Brushing Up and Reinventing–It’s All Good

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Home from my travels in the frigid lands of Southern Alberta. All I can say is that not everyone can live in the paradise that is the West Coast with wind, rain and stunning bursts of sun – all within the space of one rambling walk! Such is the diversity of Canadian weather. My first week of being home usually entails a process of orientation. I am not the best at moving seamlessly from one environment to another. It takes time for me to settle. I’m like an old dog that must circle and circle her bed before she can lay down.

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Back to solitary walks watching for bears. It is that time of year. Back to stationary bike rides while the rain pounds down beyond the covered deck. Back to thinking about where to go with my next book. I made a choice in January not to plunge into the writing of book five in the Crater Lake series. I have scads of starting notes and a gripping story board. I was perched on the edge when planning becomes doing. But I stepped back.

Naturally, I now question that decision. Such is life. There is an alchemy to the process of writing that is slippery to explain. I’ve always known when the moment is right, and it wasn’t. As lame as that sounds even to my own ears, I know it to be true.

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But I’m missing the Crater Lake setting, the characters and their conversations. I need a way back into that world. I read a great post the other day on Writers Helping Writers that suggested authors of books in sequence would be wise to have a series bible to help them avoid making errors. No one wants a reader noticing glaring inconsistencies. Like character A having a peanut butter allergy in book two and then gladly chowing down on a PB and J sandwich in book three. Things that simple and things more complex. Character sketches, important dates, timelines and storylines, setting details – they all need to be consistent across books.

So – here is my plan. I’ll create such a bible for the Crater Lake series. Most of this stuff is already written. I will pull all the stands together into a single document that I can reference and add to as I move forward.

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My second way back to Crater Lake is my intention to move all the softcover books from CreateSpace to the Kindle Direct platform. When I first contemplated this shift, it seemed like a wise move. The process of transfer looked easy and the benefit of having all sale information in one place appealed to me. Real life is seldom as smooth as one hopes.

I ran into a snag with Disappearing in Plain Sight. Kindle Direct rejected the book saying my author name disappears into the black on the front cover. Ironic – right? My name disappearing on the cover of Disappearing in Plain Sight. Oh well. In 2015 when I took the book back from Friesen Press, they provided me with the cover jpeg. When I reissued the book under my own imprint of Huckleberry Haven Publishing, I made use of the original cover with a major tweak – removing the Friesen Press logo and inserting my own. But it seems Kindle Direct has different standards than CreateSpace.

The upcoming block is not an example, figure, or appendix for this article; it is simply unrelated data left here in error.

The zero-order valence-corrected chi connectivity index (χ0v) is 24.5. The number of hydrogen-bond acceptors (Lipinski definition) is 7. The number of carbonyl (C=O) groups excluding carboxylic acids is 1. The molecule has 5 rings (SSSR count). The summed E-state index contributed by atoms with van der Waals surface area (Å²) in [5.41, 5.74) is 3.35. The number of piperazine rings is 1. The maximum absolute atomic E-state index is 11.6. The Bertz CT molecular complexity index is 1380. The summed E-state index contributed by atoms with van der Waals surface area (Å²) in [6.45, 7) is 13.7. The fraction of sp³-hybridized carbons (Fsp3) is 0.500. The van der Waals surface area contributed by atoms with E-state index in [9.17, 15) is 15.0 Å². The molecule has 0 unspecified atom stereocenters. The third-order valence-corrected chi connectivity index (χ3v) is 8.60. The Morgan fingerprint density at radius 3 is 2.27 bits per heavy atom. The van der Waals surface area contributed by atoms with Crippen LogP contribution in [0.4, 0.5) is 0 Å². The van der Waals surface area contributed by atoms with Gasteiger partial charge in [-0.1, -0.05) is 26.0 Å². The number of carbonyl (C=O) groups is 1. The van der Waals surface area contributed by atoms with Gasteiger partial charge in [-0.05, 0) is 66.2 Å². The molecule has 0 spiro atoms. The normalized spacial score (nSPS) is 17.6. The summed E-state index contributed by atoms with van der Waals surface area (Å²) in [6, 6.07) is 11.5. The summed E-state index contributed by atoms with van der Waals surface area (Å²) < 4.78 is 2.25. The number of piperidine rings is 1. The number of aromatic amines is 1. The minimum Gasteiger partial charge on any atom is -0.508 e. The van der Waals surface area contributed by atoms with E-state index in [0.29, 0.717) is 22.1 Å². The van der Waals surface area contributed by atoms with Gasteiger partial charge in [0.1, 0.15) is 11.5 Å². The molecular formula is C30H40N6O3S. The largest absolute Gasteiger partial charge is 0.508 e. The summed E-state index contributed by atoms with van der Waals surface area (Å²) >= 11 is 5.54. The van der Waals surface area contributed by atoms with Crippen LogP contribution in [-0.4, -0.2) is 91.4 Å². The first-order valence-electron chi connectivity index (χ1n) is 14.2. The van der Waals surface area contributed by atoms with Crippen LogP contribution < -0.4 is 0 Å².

While my husband Bruce works out the glitches with the cover, I have decided – with the cooperation of my wonderful editor – to do a fresh grammatical edit on Disappearing in Plain Sight. The manuscript has gone through a number of revisions since our original editing work and now seems like a good time to shake it out like a crumbled quilt. Soon I must replenish my bulk supply of the softcover and it will be great to have pristine, updated copies to put on display. I’m also hoping for a BookBub feature sometime in the coming months and I want my flagship ebook to shine.

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So, there you have it – at Crater Lake but not quite onto new material. A few quick questions: Series authors – do you keep a series bible? How did you go about creating this resource? Waste of time (get writing!) or good idea? Is anyone else moving softcover books from CreateSpace to Kindle Direct? Have you run into any glitches with the process?

7 comments on “Brushing Up and Reinventing–It’s All Good

  1. Gallivanta says:

    A series Bible seems like an excellent idea.

  2. jane tims says:

    I keep a ‘bible’ of sorts for all my prose writing, a style guide in combination with tables that keep track of symbols, setting and characters. Especially important in my science fiction work.

    • Yes – indeed – science fiction. When many of the assumptions we think we can make about a world are constantly challenged, keeping track seems vital. I definitely need to add a style guide section to my ‘bible’. When writing a series, consistency is key. Thanks, Jane.

      • jane tims says:

        Also, we are lucky to have the ‘searchable’ function in our programs … acts like a style guide since you can find words you’ve used quickly …

  3. Behind the Story says:

    It sounds like you’ve made good use of your first week back.

    I’m not a series writer, but I do keep track of names, dates, timelines and other details.

    • You’d think I’d know my stories better than anyone else – I’ve sure been over and over them but those small details like names, dates and how I spell certain names does slip my mind without well kept records.

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